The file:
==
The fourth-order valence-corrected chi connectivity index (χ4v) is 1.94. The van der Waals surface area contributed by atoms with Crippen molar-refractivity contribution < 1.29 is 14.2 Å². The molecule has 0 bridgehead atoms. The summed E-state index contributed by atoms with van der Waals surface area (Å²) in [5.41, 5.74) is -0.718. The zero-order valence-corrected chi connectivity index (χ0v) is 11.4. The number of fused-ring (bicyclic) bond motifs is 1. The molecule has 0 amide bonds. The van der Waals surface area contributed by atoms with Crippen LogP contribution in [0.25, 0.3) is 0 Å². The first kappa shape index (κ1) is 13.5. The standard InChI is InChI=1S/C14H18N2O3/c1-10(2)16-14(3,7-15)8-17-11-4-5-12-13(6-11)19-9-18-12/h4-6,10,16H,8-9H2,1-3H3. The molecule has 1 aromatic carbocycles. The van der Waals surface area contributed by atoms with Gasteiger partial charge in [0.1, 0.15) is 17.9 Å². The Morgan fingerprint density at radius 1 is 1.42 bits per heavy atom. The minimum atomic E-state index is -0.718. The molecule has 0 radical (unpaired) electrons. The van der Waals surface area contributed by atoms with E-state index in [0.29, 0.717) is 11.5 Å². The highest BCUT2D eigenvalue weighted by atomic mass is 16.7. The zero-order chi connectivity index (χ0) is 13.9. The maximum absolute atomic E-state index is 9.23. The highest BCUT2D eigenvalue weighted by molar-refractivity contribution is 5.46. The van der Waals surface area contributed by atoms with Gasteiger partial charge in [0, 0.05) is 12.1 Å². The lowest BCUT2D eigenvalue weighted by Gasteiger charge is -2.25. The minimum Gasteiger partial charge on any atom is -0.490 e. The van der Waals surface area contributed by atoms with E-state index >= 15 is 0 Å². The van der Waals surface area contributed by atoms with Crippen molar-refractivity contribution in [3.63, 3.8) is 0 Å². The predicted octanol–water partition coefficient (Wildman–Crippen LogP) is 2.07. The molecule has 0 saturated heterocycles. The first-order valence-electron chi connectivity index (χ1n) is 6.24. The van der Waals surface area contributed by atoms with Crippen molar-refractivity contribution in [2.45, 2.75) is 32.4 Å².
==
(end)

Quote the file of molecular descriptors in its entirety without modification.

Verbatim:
The fourth-order valence-corrected chi connectivity index (χ4v) is 1.94. The van der Waals surface area contributed by atoms with Crippen molar-refractivity contribution < 1.29 is 14.2 Å². The molecule has 0 bridgehead atoms. The summed E-state index contributed by atoms with van der Waals surface area (Å²) in [5.41, 5.74) is -0.718. The zero-order valence-corrected chi connectivity index (χ0v) is 11.4. The number of fused-ring (bicyclic) bond motifs is 1. The molecule has 0 amide bonds. The van der Waals surface area contributed by atoms with Crippen LogP contribution in [0.25, 0.3) is 0 Å². The first kappa shape index (κ1) is 13.5. The standard InChI is InChI=1S/C14H18N2O3/c1-10(2)16-14(3,7-15)8-17-11-4-5-12-13(6-11)19-9-18-12/h4-6,10,16H,8-9H2,1-3H3. The molecule has 1 aromatic carbocycles. The van der Waals surface area contributed by atoms with Gasteiger partial charge in [0.1, 0.15) is 17.9 Å². The Morgan fingerprint density at radius 1 is 1.42 bits per heavy atom. The minimum atomic E-state index is -0.718. The molecule has 0 radical (unpaired) electrons. The van der Waals surface area contributed by atoms with E-state index in [0.29, 0.717) is 11.5 Å². The highest BCUT2D eigenvalue weighted by atomic mass is 16.7. The zero-order chi connectivity index (χ0) is 13.9. The maximum absolute atomic E-state index is 9.23. The highest BCUT2D eigenvalue weighted by molar-refractivity contribution is 5.46. The van der Waals surface area contributed by atoms with Gasteiger partial charge in [0, 0.05) is 12.1 Å². The lowest BCUT2D eigenvalue weighted by Gasteiger charge is -2.25. The minimum Gasteiger partial charge on any atom is -0.490 e. The van der Waals surface area contributed by atoms with E-state index >= 15 is 0 Å². The van der Waals surface area contributed by atoms with Crippen molar-refractivity contribution in [3.63, 3.8) is 0 Å². The predicted octanol–water partition coefficient (Wildman–Crippen LogP) is 2.07. The molecule has 0 saturated heterocycles. The first-order valence-electron chi connectivity index (χ1n) is 6.24. The van der Waals surface area contributed by atoms with Crippen molar-refractivity contribution in [2.45, 2.75) is 32.4 Å².